The arrest of Peter Navarro on a contempt charge after refusing to cooperate with a House subcommittee investigating the Jan. 6, 2021 events at the United States Capitol establishes a precedent that is “destructive to democracy,” according to Harvard Law Professor Emeritus Alan Dershowitz on Newsmax Saturday.
“It’s as if he was summoned to testify about what he told his priest, doctor, or lawyer,” Dershowitz said on Newsmax’s “The Count,” adding that Navarro was jailed when he refused to cooperate because former President Donald Trump had invoked executive privilege.
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“Instead of the government going before a court and the judge deciding whether or not the privilege applies, he asserts the privilege and is instantly charged.” If the court decides that executive privilege does not apply in this instance and orders Navarro to testify, Dershowitz argues that he might be punished in contempt for refusing.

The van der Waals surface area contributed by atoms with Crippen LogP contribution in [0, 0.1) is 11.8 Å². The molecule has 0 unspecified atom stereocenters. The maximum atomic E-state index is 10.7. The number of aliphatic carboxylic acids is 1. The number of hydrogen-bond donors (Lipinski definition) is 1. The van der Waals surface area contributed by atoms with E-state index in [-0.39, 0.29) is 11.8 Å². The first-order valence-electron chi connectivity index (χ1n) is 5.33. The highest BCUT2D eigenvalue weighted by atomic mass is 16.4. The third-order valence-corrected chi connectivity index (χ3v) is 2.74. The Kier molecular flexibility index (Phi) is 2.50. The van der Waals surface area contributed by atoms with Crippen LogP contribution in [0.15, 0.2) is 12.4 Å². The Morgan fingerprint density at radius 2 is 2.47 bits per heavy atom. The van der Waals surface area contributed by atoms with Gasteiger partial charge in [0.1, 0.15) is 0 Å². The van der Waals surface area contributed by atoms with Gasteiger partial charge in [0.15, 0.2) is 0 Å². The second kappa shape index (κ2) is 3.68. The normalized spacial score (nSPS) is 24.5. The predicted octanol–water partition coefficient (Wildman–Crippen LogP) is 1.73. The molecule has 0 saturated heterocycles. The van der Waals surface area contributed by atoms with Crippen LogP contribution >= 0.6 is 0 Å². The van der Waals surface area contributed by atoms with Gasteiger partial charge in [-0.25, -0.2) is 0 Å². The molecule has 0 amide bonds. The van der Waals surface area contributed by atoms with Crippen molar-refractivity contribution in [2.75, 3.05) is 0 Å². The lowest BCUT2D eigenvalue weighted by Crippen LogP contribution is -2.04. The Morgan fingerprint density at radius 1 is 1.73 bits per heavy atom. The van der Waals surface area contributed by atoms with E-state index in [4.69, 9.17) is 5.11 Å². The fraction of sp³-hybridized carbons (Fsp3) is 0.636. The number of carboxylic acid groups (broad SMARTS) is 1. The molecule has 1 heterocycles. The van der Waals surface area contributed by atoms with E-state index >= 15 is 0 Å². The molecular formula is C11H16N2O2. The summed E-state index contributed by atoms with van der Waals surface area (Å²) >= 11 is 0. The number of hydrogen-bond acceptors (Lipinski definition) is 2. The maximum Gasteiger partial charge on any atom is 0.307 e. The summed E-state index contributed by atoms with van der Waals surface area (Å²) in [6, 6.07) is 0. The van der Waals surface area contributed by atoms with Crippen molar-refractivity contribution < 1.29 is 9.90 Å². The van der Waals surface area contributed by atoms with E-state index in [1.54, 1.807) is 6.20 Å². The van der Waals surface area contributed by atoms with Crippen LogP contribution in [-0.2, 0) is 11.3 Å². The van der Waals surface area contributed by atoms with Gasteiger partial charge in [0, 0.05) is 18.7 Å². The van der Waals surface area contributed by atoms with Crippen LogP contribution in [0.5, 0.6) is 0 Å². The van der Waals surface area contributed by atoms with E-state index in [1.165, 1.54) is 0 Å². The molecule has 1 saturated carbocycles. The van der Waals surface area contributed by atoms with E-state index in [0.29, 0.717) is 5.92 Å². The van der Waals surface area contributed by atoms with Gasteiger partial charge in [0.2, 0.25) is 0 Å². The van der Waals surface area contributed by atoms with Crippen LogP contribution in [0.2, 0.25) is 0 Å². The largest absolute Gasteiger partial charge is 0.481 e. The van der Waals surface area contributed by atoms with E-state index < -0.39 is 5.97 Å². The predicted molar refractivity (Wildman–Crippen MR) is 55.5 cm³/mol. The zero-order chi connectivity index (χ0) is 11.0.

“However, you cannot be held in contempt of Congress without a judicial order,” Dershowitz argued. “However, if the shoe were on the other foot, as it will be if Republicans take control of Congress or the Senate, they would use this precedent to go after Biden administration officials and arrest them if they refused to divulge material.”
As a result, he argued, Navarro’s detention is justified as “destructive to democracy, the rule of law, and the idea of privilege, whether it be a priest’s or a doctor’s privilege, privileged lawyer privilege, or executive privilege. I’m surprised that the Justice Department filed it without a judicial decision that he was forced to testify.”
This implies Navarro’s indictment is “unconstitutional,” and it’s a “genuine scandal” far more troubling than Clinton lawyer Michael Sussmann’s acquittal, he said. According to Dershowitz, Navarro’s arrest suggests that others who were close to the past president might be detained as well, even if they can establish a greater claim of executive privilege because of their proximity to Trump.